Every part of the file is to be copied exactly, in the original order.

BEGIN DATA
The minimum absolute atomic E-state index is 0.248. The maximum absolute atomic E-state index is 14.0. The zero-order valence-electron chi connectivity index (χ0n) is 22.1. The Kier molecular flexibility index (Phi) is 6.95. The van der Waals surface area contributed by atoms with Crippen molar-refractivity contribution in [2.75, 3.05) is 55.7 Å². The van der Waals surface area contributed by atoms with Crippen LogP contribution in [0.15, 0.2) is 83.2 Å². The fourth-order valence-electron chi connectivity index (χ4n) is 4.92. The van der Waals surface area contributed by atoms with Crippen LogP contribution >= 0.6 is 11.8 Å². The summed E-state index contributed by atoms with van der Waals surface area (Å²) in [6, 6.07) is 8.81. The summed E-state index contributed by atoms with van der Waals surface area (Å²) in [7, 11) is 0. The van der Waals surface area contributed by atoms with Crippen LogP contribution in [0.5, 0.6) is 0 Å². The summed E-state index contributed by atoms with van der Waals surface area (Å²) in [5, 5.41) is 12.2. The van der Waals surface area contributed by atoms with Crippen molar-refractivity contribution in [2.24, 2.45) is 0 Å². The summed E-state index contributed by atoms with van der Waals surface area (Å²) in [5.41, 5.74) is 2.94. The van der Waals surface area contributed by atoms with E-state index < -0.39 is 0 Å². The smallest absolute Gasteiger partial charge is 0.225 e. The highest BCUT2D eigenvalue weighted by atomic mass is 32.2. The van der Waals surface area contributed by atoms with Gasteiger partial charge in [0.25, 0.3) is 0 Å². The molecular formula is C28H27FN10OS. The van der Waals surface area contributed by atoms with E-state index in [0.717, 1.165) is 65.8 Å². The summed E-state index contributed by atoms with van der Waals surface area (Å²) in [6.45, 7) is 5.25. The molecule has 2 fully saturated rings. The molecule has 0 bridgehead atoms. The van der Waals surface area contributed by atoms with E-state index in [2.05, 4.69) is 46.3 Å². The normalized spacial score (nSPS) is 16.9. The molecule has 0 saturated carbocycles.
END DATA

The minimum absolute atomic E-state index is 0.248. The maximum absolute atomic E-state index is 14.0. The zero-order valence-electron chi connectivity index (χ0n) is 22.1. The Kier molecular flexibility index (Phi) is 6.95. The van der Waals surface area contributed by atoms with Crippen molar-refractivity contribution in [2.75, 3.05) is 55.7 Å². The van der Waals surface area contributed by atoms with Crippen LogP contribution in [0.15, 0.2) is 83.2 Å². The fourth-order valence-electron chi connectivity index (χ4n) is 4.92. The van der Waals surface area contributed by atoms with Crippen LogP contribution >= 0.6 is 11.8 Å². The summed E-state index contributed by atoms with van der Waals surface area (Å²) in [6, 6.07) is 8.81. The summed E-state index contributed by atoms with van der Waals surface area (Å²) in [7, 11) is 0. The van der Waals surface area contributed by atoms with Crippen LogP contribution in [0.5, 0.6) is 0 Å². The summed E-state index contributed by atoms with van der Waals surface area (Å²) in [5, 5.41) is 12.2. The van der Waals surface area contributed by atoms with Crippen molar-refractivity contribution in [2.24, 2.45) is 0 Å². The summed E-state index contributed by atoms with van der Waals surface area (Å²) in [5.41, 5.74) is 2.94. The van der Waals surface area contributed by atoms with E-state index < -0.39 is 0 Å². The smallest absolute Gasteiger partial charge is 0.225 e. The highest BCUT2D eigenvalue weighted by atomic mass is 32.2. The van der Waals surface area contributed by atoms with Gasteiger partial charge in [0.25, 0.3) is 0 Å². The molecular formula is C28H27FN10OS. The van der Waals surface area contributed by atoms with E-state index in [0.717, 1.165) is 65.8 Å². The summed E-state index contributed by atoms with van der Waals surface area (Å²) in [6.45, 7) is 5.25. The molecule has 2 fully saturated rings. The molecule has 0 bridgehead atoms. The van der Waals surface area contributed by atoms with E-state index in [2.05, 4.69) is 46.3 Å². The normalized spacial score (nSPS) is 16.9. The molecule has 0 saturated carbocycles.